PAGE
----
June 9, 2010
Courteney Cox admits to being a little bit jealous of the girls from "Sex and the City" and their leap to the big screen. "I wish we could do that with 'Friends,'" Cox says. "The thing is, the characters from 'Sex and the City' hopped all over Manhattan. On 'Friends,' we were always stuck in the apartment and that coffeehouse." Nevertheless, Cox says "Friends" castmate Jennifer Aniston has a great idea for a movie that would reunite the members of the long-running NBC sitcom.
September 15, 1996 |
How do some of television's top producers feel about the state of the industry? Seeking to take the pulse of TV's creative community on the eve of the new prime-time season, Calendar brought together three producers of current hits--Steven Bochco, Marta Kauffman and Chris Carter--to explore that question. Bochco, 52, will soon be inducted into the Television Academy Hall of Fame and can claim one of the best batting averages in television history.
September 13, 2009
Please tell us that writer Kate Aurthur, for her interview with Courteney Cox ("She's Way Too Normal," Sept. 6) just plain forgot to ask if the actress really truly wanted to be quoted as saying, "Did we get a million dollars an episode for just one year or two [of "Friends"]?. . . . Isn't that amazing? A million dollars an episode! What did I do with that money?" Surely, given that chance, the "way too normal" Cox would have realized how incredibly asinine she'd sound in casually discussing and then dismissing what sounds to be more than $15 million for a single year's worth of work, especially during these record-awful economic times.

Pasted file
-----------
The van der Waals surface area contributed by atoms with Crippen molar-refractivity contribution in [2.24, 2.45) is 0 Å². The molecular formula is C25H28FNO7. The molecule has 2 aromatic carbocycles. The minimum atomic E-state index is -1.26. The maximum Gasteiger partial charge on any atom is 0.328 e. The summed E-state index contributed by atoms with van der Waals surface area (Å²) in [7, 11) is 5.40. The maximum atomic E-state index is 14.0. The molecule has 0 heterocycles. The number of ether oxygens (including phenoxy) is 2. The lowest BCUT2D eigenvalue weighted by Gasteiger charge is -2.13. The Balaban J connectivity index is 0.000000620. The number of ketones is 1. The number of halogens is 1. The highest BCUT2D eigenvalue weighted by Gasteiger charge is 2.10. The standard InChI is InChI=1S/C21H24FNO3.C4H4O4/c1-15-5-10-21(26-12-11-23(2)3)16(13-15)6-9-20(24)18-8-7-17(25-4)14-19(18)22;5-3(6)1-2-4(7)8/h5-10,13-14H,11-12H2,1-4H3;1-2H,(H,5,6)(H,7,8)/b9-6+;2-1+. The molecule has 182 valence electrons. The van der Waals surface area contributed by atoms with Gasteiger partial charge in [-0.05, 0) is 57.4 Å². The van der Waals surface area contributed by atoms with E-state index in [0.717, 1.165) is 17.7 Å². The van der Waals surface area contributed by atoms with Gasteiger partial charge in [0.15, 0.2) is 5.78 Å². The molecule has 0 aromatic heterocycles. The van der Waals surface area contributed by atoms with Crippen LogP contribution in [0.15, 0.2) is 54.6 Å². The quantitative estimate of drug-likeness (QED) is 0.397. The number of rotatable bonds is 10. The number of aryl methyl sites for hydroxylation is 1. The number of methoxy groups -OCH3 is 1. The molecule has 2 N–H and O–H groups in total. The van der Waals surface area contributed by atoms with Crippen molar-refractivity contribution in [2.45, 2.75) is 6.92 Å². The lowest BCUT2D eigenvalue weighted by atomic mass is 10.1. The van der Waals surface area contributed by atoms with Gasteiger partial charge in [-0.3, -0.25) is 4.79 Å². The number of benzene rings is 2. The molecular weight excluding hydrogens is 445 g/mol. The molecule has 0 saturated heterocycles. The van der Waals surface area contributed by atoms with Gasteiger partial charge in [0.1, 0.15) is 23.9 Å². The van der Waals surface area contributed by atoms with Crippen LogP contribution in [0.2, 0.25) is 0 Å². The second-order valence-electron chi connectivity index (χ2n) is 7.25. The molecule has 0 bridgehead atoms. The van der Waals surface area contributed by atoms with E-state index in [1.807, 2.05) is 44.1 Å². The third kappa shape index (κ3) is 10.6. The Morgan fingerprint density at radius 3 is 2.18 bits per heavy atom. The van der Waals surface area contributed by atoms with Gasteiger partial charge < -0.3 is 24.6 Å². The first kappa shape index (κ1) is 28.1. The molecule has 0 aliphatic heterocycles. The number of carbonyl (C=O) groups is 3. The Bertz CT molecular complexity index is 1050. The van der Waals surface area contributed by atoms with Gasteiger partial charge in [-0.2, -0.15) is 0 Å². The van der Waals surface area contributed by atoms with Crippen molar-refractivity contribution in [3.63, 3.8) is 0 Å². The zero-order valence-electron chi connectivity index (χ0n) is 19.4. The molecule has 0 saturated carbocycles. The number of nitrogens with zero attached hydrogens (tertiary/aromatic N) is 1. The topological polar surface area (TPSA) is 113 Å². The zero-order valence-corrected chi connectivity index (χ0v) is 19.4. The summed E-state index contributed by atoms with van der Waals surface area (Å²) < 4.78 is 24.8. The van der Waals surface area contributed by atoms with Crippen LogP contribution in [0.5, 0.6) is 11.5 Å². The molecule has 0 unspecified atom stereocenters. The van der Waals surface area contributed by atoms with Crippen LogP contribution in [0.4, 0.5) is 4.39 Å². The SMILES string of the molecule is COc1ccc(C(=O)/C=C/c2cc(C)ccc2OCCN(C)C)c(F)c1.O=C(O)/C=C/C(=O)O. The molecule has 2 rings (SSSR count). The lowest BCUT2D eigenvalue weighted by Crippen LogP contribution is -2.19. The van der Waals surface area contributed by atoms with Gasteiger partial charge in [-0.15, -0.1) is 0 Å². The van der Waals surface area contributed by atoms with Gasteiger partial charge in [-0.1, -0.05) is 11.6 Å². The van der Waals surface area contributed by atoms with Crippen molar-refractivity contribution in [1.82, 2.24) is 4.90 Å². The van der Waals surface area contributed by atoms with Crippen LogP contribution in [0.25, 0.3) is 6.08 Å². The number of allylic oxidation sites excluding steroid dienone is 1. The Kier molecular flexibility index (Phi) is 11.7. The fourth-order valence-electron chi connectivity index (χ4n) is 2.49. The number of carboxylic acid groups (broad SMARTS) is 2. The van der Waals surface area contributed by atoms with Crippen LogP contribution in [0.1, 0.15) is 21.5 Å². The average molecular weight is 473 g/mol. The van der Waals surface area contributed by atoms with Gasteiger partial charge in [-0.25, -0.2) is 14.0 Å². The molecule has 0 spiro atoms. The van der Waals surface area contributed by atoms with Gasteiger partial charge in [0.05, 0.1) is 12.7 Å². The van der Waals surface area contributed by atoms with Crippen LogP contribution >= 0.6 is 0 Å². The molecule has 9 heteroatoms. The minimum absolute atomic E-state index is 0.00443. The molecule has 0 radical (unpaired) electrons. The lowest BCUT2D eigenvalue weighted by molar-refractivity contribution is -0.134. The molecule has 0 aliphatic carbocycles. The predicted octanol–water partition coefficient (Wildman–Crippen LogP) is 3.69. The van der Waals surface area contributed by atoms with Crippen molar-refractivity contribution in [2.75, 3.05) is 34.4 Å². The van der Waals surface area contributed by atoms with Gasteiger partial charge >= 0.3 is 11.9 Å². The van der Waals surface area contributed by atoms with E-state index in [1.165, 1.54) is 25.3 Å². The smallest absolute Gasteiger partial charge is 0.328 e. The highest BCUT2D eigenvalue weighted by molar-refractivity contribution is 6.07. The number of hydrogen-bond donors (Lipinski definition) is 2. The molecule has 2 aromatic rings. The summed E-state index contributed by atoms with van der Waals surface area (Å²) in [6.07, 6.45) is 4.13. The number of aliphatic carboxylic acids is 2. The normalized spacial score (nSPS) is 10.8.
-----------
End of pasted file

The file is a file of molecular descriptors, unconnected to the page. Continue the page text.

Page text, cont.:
October 5, 2005 |
Everything happens cute on the WB's "Related," which premieres tonight and is about the Sorelli sisters of Manhattan -- Ginnie, Ann, Marjee and Rose. They're plucky and eccentric siblings who fight cute, reconcile cute, get pregnant cute, change their major cute, move back home cute, get dumped cute, play cards cute.
September 29, 1996
I found your interview with three TV producers quite disturbing in regard to their "fears" of a possible ratings system or V-chip ("Small Screen, Big Headaches," by Brian Lowry, Sept. 15). These people obviously think of themselves as pioneers, bravely fighting potential "censors" (i.e., parents) to push the boundaries each season with stronger doses of sex and raw language. But perhaps it is because of producers like Steven Bochco and Marta Kauffman, and the lack of good taste in their programs, that even a liberal president feels he must finally intervene.
January 19, 1998 |
As NBC flips through its programming deck looking for ways to replace "Seinfeld," a spinoff series doesn't appear to be in the cards. Based on initial feelers extended to the high-rated comedy's other cast members, NBC Entertainment President Warren Littlefield called the prospect of a "Seinfeld" spinoff "doubtful" and "a very long shot," saying the actors wanted to take some time after the show before even considering such offers.